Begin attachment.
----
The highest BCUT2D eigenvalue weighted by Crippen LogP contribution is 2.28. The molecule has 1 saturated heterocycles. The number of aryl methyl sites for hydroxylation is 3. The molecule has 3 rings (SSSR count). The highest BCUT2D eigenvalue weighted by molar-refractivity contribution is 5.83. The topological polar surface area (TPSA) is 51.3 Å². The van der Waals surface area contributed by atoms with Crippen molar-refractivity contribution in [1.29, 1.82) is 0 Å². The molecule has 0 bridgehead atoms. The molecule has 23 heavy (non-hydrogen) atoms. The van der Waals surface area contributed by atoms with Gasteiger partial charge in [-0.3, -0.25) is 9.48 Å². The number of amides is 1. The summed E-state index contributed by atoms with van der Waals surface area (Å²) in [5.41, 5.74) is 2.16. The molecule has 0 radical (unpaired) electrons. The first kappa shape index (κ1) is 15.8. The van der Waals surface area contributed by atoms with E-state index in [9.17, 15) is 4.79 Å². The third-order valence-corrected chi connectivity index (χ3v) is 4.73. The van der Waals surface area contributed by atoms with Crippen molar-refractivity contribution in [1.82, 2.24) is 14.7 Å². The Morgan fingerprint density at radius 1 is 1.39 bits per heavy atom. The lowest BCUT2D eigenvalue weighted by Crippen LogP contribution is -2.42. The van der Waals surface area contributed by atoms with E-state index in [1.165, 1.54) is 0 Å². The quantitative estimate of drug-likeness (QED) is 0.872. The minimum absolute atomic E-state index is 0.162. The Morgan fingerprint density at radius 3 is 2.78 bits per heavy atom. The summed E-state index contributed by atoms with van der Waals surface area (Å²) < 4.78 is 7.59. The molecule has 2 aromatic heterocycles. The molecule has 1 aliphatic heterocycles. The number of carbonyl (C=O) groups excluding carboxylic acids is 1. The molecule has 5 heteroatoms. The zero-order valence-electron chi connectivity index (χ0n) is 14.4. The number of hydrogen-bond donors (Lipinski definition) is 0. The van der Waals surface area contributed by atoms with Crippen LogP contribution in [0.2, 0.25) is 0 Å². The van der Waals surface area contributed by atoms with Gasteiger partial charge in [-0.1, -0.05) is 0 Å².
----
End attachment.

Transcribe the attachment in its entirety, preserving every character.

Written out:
The highest BCUT2D eigenvalue weighted by Crippen LogP contribution is 2.28. The molecule has 1 saturated heterocycles. The number of aryl methyl sites for hydroxylation is 3. The molecule has 3 rings (SSSR count). The highest BCUT2D eigenvalue weighted by molar-refractivity contribution is 5.83. The topological polar surface area (TPSA) is 51.3 Å². The van der Waals surface area contributed by atoms with Crippen molar-refractivity contribution in [1.29, 1.82) is 0 Å². The molecule has 0 bridgehead atoms. The molecule has 23 heavy (non-hydrogen) atoms. The van der Waals surface area contributed by atoms with Gasteiger partial charge in [-0.3, -0.25) is 9.48 Å². The number of amides is 1. The summed E-state index contributed by atoms with van der Waals surface area (Å²) in [5.41, 5.74) is 2.16. The molecule has 0 radical (unpaired) electrons. The first kappa shape index (κ1) is 15.8. The van der Waals surface area contributed by atoms with E-state index in [9.17, 15) is 4.79 Å². The third-order valence-corrected chi connectivity index (χ3v) is 4.73. The van der Waals surface area contributed by atoms with Crippen molar-refractivity contribution in [1.82, 2.24) is 14.7 Å². The Morgan fingerprint density at radius 1 is 1.39 bits per heavy atom. The lowest BCUT2D eigenvalue weighted by Crippen LogP contribution is -2.42. The van der Waals surface area contributed by atoms with E-state index in [1.165, 1.54) is 0 Å². The quantitative estimate of drug-likeness (QED) is 0.872. The minimum absolute atomic E-state index is 0.162. The Morgan fingerprint density at radius 3 is 2.78 bits per heavy atom. The summed E-state index contributed by atoms with van der Waals surface area (Å²) < 4.78 is 7.59. The molecule has 2 aromatic heterocycles. The molecule has 1 aliphatic heterocycles. The number of carbonyl (C=O) groups excluding carboxylic acids is 1. The molecule has 5 heteroatoms. The zero-order valence-electron chi connectivity index (χ0n) is 14.4. The number of hydrogen-bond donors (Lipinski definition) is 0. The van der Waals surface area contributed by atoms with Crippen LogP contribution in [0.2, 0.25) is 0 Å². The van der Waals surface area contributed by atoms with Gasteiger partial charge in [-0.1, -0.05) is 0 Å².